On the third anniversary in the Islamic calendar of the diplomatic blockade of Qatar, a flurry of tweets appeared spreading rumors of an ongoing coup attempt in the country. One notable tweet features a cell phone video shot from a window in al-Wakrah, just south of Doha, with audible, echoing gunfire. (The gunfire, in fact, had been dubbed: the original audio was a Qatari joking about the coup rumors, noting it was an ordinary, quiet day outside.) Multiple bona fide journalists and news outlets in the blockade countries shared the rumors, including the video from al-Wakrah and others, only to retract them later on.

The rumors were false. The campaign is only the latest flashpoint in a series of social media disinformation campaigns targeting Qatar. In March, a hashtag blaming Qatar for the coronavirus pandemic gained traction in the region, only for the originator of the hashtag to claim she shared it ironically. Pleading sarcasm or unseriousness is, for better or worse, a cliché and unfalsifiable defense for propagating bunk information.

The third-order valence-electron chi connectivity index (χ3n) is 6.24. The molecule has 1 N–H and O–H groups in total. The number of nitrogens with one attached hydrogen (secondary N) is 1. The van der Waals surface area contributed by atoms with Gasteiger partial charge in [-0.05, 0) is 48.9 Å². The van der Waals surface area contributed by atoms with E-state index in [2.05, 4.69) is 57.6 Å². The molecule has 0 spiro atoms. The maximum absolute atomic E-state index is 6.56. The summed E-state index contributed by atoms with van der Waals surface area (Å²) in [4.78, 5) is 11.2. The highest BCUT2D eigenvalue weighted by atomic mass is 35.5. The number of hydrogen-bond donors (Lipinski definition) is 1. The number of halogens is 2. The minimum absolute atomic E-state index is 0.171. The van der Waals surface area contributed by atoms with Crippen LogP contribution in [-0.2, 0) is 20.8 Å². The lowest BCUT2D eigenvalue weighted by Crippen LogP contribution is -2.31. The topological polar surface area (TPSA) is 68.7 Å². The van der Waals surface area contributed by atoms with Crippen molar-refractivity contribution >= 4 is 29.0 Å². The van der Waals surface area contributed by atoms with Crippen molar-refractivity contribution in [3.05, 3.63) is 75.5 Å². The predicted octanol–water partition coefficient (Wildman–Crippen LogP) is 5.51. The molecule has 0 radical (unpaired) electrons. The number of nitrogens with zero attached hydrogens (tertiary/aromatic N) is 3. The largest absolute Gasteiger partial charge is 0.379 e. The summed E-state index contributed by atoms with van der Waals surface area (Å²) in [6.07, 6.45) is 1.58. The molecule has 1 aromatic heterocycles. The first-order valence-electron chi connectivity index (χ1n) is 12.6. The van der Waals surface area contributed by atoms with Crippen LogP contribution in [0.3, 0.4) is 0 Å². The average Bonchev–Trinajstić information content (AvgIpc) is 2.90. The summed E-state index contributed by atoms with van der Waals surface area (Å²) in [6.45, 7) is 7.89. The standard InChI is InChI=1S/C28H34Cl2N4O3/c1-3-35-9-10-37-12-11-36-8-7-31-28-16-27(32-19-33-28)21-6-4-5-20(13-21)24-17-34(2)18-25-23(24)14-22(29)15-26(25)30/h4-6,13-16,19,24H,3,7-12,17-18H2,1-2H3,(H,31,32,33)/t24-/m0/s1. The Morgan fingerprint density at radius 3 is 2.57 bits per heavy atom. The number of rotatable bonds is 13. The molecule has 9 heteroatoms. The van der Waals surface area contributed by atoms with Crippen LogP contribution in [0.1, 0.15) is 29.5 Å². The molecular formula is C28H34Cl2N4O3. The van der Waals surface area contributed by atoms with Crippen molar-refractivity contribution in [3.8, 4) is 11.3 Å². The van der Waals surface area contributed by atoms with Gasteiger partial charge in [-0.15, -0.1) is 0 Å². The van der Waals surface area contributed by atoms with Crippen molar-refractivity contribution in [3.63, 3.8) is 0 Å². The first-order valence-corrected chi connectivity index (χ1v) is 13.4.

The partisan sniping and dishonesty on regional social media does not bode well for a resolution to the diplomatic crisis with Qatar — a crisis that was instigated by the hacking and planting of a fake news story on the Qatar News Agency website. Juvenile social media hijinks unfortunately distract from more credible grievances that the blockade countries have with Qatari foreign policy and are unconstructive to their resolution.

 

Michael Sexton is a Fellow and the Director of MEI's Cyber Program. The views expressed in this piece are his own.

Photo by David Ramos - FIFA/FIFA via Getty Images